Diabetes is a multifaceted syndrome, with many etiologic factors, pathogenic pathways, clinical presentations, comorbid associations, and complications. The current approach to comprehensive metabolic management of diabetes is not without its challenges. It places a greater burden upon the prescriber, who has to follow multiple management guidelines, and upon the person with diabetes, who has to adhere to a disciplined lifestyle and self-administer the various injections and tablets suggested to him.

The SGGS reminds us of the various “elements” or constituents of the body and the fact that all are equally important. The most updated psychosocial care guidelines today are based on the transition of various life phases;[16] it is interesting to note that life stages are discussed in the SGGS as well.


   Healthy Habits Top


“Make this body the field, and plant the seed of good actions. Water it with the Name of the Lord, who holds all the world is His hands” (SGGS page 23, Guru Nanak Dev)



Eihu Than Dhharathee Beej Karamaa Karo Salil Aapaao Saaringapaanee ǀǀ

Asian religions are often considered fatalistic, as they subscribe to the view that one's fate or destiny is linked to one's action or Karma, which took place in preceding births. This, however, is not entirely correct. One can perform good actions or Karma and reap their benefit within the same lifespan. This has been proven by the concepts of glycemic legacy or metabolic memory. The rubric of transgenerational Karma [17] goes a step ahead, building upon evidence that maternal actions, before, during, and after pregnancy, can influence the health of unborn offspring.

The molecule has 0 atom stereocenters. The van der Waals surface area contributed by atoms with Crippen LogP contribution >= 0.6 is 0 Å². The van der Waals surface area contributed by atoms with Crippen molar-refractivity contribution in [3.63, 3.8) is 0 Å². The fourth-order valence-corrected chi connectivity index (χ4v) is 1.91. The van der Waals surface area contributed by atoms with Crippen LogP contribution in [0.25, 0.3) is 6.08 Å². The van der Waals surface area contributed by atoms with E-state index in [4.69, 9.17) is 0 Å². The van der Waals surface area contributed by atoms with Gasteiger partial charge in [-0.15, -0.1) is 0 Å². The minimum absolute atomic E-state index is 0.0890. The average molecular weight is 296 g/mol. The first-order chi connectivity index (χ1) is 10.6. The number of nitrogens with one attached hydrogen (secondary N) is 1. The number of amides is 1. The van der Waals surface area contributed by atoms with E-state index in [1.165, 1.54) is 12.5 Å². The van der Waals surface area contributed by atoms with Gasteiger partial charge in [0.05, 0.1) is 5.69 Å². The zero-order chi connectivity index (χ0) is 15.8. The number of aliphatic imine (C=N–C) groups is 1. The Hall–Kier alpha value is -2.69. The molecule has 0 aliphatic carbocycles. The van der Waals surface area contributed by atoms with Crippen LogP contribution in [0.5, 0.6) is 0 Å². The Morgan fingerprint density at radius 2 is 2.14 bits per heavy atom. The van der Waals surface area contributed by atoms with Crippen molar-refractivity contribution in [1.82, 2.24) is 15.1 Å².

The SGGS predates these theories, by suggesting that good actions are based on one's body. SGGS highlights the relevance of mind–body interactions and entraining the mind to cultivate healthy living habits. This verse motivates persons with diabetes to take care of their physical body, by accepting timely screening, diagnostic, and therapeutic interventions.


   Diet Top


“Sleep little and eat little; O Nanak, this is the essence of Wisdom” (SGGS page 939, Guru Nanak Dev)



Khanddith Nidraa Alap Ahaaran Naanak Thath Beechaaro ǀǀ8ǀǀ

Nutritional therapy is the cornerstone of diabetes therapy. Supposedly the simplest, it is perhaps the toughest aspect of diabetes care to adhere to. Calorie restriction, in fact, has been found to be the best means of enhancing lifespan in animal species.[18] Many verses of the SGGS remind one to practice moderation in eating.

“False is the tongue which enjoys delicacies and tastes” (SGGS page 269, Guru Arjan Dev)



Mithhiaa Rasanaa Bhojan An Svaadh ǀǀ

“The more one feels hunger for other tastes and pleasures, the more this hunger persists.” (SGGS page 167, Guru Ram Das)



Jithanee Bhookh An Ras Saadh Hai Thithanee Bhookh Fir Laagai ǀǀ

In the modern times of food abundance and easy availability of food, eating is often driven by perceptions of food reward, often in the absence of any metabolic feedback indicating actual reduction of energy reserves.[19] The pleasure from the hedonic value of consuming food leads to nonhomeostatic eating without conscious awareness of it. The SGGS recognizes that unobservant eating causes several inflictions on our body and makes several references to being mindful when eating.

“You are intoxicated with the tastes of the tongue, with greed and pride; countless sins spring from these. You wandered in pain through countless incarnations, weighed down by the chains of egotism” (SGGS page 616, Guru Arjan Dev).



Jihavaa Suaadh Lobh Madh Maatho Oupajae Anik Bikaaraa ǀ ǀ Bahuth Jon Bharamath Dhukh Paaeiaa Houmai Bandhhan Kae Bhaaraa ǀǀ2ǀǀ

“He thinks that his food is so sweet, O Beloved, but it makes his body ill. It turns out to be bitter, O Beloved, and it produces only sadness.” (SGGS page 641, Guru Arjan Dev)